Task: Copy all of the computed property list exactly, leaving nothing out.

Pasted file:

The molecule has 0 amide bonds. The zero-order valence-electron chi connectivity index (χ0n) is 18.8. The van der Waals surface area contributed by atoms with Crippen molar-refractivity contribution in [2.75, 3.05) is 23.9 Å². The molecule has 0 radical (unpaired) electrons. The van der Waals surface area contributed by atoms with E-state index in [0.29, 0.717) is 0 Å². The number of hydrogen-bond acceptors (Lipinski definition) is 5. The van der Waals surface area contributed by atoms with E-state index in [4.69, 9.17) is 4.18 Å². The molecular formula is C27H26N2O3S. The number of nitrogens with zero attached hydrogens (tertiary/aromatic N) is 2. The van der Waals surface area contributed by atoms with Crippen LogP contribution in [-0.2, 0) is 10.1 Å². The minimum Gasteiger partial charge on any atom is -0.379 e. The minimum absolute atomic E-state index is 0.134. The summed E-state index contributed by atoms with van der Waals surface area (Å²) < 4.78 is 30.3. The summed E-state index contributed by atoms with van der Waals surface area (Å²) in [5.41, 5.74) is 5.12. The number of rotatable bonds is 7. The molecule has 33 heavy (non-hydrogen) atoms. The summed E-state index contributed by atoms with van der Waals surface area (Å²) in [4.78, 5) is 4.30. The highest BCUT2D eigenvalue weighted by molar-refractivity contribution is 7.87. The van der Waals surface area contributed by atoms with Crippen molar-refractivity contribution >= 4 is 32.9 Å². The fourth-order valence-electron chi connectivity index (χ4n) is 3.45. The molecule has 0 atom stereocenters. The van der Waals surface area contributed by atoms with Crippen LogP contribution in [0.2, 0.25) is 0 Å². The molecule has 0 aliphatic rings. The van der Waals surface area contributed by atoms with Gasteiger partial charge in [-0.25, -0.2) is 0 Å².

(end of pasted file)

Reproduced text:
The molecule has 0 amide bonds. The zero-order valence-electron chi connectivity index (χ0n) is 18.8. The van der Waals surface area contributed by atoms with Crippen molar-refractivity contribution in [2.75, 3.05) is 23.9 Å². The molecule has 0 radical (unpaired) electrons. The van der Waals surface area contributed by atoms with E-state index in [0.29, 0.717) is 0 Å². The number of hydrogen-bond acceptors (Lipinski definition) is 5. The van der Waals surface area contributed by atoms with E-state index in [4.69, 9.17) is 4.18 Å². The molecular formula is C27H26N2O3S. The number of nitrogens with zero attached hydrogens (tertiary/aromatic N) is 2. The van der Waals surface area contributed by atoms with Crippen LogP contribution in [-0.2, 0) is 10.1 Å². The minimum Gasteiger partial charge on any atom is -0.379 e. The minimum absolute atomic E-state index is 0.134. The summed E-state index contributed by atoms with van der Waals surface area (Å²) < 4.78 is 30.3. The summed E-state index contributed by atoms with van der Waals surface area (Å²) in [5.41, 5.74) is 5.12. The number of rotatable bonds is 7. The molecule has 33 heavy (non-hydrogen) atoms. The summed E-state index contributed by atoms with van der Waals surface area (Å²) in [4.78, 5) is 4.30. The highest BCUT2D eigenvalue weighted by molar-refractivity contribution is 7.87. The van der Waals surface area contributed by atoms with Crippen molar-refractivity contribution >= 4 is 32.9 Å². The fourth-order valence-electron chi connectivity index (χ4n) is 3.45. The molecule has 0 atom stereocenters. The van der Waals surface area contributed by atoms with Crippen LogP contribution in [0.2, 0.25) is 0 Å². The molecule has 0 aliphatic rings. The van der Waals surface area contributed by atoms with Gasteiger partial charge in [-0.25, -0.2) is 0 Å².